Goals for treating atopic dermatitis
1. Reduce inflammation (“put out the fire”) as quickly as possible. Use topical corticsteroids as recommended by your doctor. Topical corticosteroids are safe when used appropriately and are the fastest way to bring a flare under control. Go back to your maintenance routine once the flare subsides.
2. Provide safe, long-term skin stability.
- Apply moisturizers frequently and liberally.
- Apply corticosteroids, Elidel® or Protopic® on a schedule prescribed by your doctor.
Bathing Do’s and Don'ts
Bathing can be good for the skin. Errors in bathing and moisturizing are the most common cause of persistent atopic dermatitis. Bathing can dry the skin when it evaporates, leaving small cracks in the outer dry skin barrier and resulting in rough and scaling skin. However, bathing hydrates and softens the skin, IF a moisturizer is applied within 3 minutes of getting out of the water.
- Soaking the skin in water before applying moisturizers enhances the effectiveness of the moisturizer.
- Corticosteroids penetrate 5-10 times better into hydrated skin.
- Bathing cleanses infected, crusted areas.
- Bathing is easier than using wet compresses for atopic dermatitis.
- Bathing can be relaxing and enjoyable.
- Avoid very hot water. Lukewarm water is always best
- Avoid vigorous scrubbing with washcloths or rubbing with towels.
- Soap and Cleansers: Mild cleansers without fragrances are best. Others may be okay, if skin is well rinsed and promptly moisturized.
- Bubble baths with fragrances can be irritating for atopic dermatitis.
- Stay in the shower or bathtub until fingertips are wrinkled. This is a sign that maximum skin hydration has been achieved. This may take 5-20 minutes.
Atopic dermatitis treatment options
Therapies that have been studied and shown to be effective:
- Topical corticosteroids
- Calcineurin inhibitors (Protopic®, Elidel®)
- Ultraviolet light
Therapies that are used by some people, but not yet shown to be effective:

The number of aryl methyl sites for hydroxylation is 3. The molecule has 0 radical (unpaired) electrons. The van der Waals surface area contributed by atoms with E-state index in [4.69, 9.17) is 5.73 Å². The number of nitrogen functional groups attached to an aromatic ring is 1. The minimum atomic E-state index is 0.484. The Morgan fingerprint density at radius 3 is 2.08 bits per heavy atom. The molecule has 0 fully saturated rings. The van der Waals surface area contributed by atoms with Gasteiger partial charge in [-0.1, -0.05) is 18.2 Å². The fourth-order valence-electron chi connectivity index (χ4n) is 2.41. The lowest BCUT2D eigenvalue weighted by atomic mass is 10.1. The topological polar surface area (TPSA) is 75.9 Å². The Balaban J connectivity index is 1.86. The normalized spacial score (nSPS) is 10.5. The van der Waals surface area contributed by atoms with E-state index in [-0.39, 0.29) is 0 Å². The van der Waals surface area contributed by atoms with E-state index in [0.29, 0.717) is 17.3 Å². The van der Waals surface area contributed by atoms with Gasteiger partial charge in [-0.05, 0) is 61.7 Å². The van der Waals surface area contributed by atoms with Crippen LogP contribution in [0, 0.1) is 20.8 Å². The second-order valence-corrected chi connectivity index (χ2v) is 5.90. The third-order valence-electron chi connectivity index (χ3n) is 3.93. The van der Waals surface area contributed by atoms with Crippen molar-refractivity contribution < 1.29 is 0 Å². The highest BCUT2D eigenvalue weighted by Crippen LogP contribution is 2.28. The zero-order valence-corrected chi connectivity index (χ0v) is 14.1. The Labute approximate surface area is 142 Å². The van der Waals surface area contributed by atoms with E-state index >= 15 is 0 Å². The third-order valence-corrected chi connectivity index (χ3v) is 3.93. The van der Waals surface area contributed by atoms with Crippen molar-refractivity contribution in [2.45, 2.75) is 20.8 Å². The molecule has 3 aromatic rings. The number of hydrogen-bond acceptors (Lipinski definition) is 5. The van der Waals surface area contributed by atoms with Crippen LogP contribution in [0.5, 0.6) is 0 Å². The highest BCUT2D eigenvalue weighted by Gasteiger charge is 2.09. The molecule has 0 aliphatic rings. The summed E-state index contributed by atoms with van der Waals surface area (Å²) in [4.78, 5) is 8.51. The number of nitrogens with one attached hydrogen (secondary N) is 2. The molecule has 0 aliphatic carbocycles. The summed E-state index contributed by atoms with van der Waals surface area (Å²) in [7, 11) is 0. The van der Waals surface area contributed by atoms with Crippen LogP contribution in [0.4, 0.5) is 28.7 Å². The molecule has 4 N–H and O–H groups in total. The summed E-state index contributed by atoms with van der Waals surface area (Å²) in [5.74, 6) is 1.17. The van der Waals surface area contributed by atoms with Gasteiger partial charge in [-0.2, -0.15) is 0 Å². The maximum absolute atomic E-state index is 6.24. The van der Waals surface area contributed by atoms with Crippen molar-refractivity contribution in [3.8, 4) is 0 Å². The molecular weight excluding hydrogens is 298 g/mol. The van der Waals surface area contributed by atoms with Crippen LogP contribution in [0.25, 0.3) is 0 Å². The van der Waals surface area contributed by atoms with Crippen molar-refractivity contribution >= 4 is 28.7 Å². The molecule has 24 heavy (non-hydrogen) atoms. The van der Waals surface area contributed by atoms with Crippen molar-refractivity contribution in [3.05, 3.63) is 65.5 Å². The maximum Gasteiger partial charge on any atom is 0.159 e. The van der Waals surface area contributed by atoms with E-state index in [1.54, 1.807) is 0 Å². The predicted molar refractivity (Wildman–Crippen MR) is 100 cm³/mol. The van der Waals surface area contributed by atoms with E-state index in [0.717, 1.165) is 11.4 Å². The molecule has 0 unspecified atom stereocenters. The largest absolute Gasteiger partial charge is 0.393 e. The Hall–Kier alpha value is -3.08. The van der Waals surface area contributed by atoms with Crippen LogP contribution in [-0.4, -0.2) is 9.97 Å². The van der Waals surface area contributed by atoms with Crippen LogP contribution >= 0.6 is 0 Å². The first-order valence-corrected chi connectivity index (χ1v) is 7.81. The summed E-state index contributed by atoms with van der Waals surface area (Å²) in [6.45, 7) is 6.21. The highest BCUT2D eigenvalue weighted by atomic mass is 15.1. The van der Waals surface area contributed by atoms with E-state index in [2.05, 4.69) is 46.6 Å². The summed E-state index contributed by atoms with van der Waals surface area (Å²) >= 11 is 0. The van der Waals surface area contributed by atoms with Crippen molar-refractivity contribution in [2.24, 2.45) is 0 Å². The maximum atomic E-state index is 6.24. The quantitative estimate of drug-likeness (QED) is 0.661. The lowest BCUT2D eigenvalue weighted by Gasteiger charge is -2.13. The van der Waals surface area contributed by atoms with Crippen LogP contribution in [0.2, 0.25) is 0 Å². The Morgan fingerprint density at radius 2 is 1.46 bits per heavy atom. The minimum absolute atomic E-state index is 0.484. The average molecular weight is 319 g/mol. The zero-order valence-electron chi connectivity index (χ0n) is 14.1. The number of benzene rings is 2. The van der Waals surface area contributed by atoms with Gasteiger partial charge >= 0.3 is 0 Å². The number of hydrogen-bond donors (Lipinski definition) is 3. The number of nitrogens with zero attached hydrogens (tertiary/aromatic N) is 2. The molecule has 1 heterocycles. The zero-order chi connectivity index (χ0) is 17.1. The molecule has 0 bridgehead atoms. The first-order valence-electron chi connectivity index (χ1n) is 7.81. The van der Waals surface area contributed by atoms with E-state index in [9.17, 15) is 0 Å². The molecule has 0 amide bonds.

- Specialized diets
- Herbal medicines or supplements, such as borage or primrose oil
Topical corticosteroids for atopic dermatitis
What Patients / Parents Need to Know
- This category of medication, "glucocorticosteroids", is applied to the skin to reduce inflammation. It is not related to the "anabolic steroids" are used by body builders.
- Topical corticosteroids are the most effective and often the only anti-inflammatory medications that can quickly bring acute flares under control.
- Topical medications are preferable to oral medications or injections.
- There are varying potencies (strengths) of corticosteroids. The potency used must be adequate and proportional to the severity of the flare.
- The goal is to use corticosteroids briefly and effectively.
Calcineurin inhibitors (Protopic® & Elidel®)
Tacrolimus (Protopic®) Ointment
- Approved for moderate to severe atopic dermatitis
- 0.1% strength available for those over 15 years of age
- 0.03% concentration available for those 2-15 years of age
Pimecrolimus (Elidel®) 1% cream
- For mild to moderate atopic dermatitis.
- For used in those 2 years of age and older.
Comparison of Medications
Corticosteroids (hydrocortisone, desonide, others)
Calcineurin Inhibitors (Protopic® / Elidel®)
Review provided by Jon Hanifin, M.D., courtesy of Oregon Health Sciences University.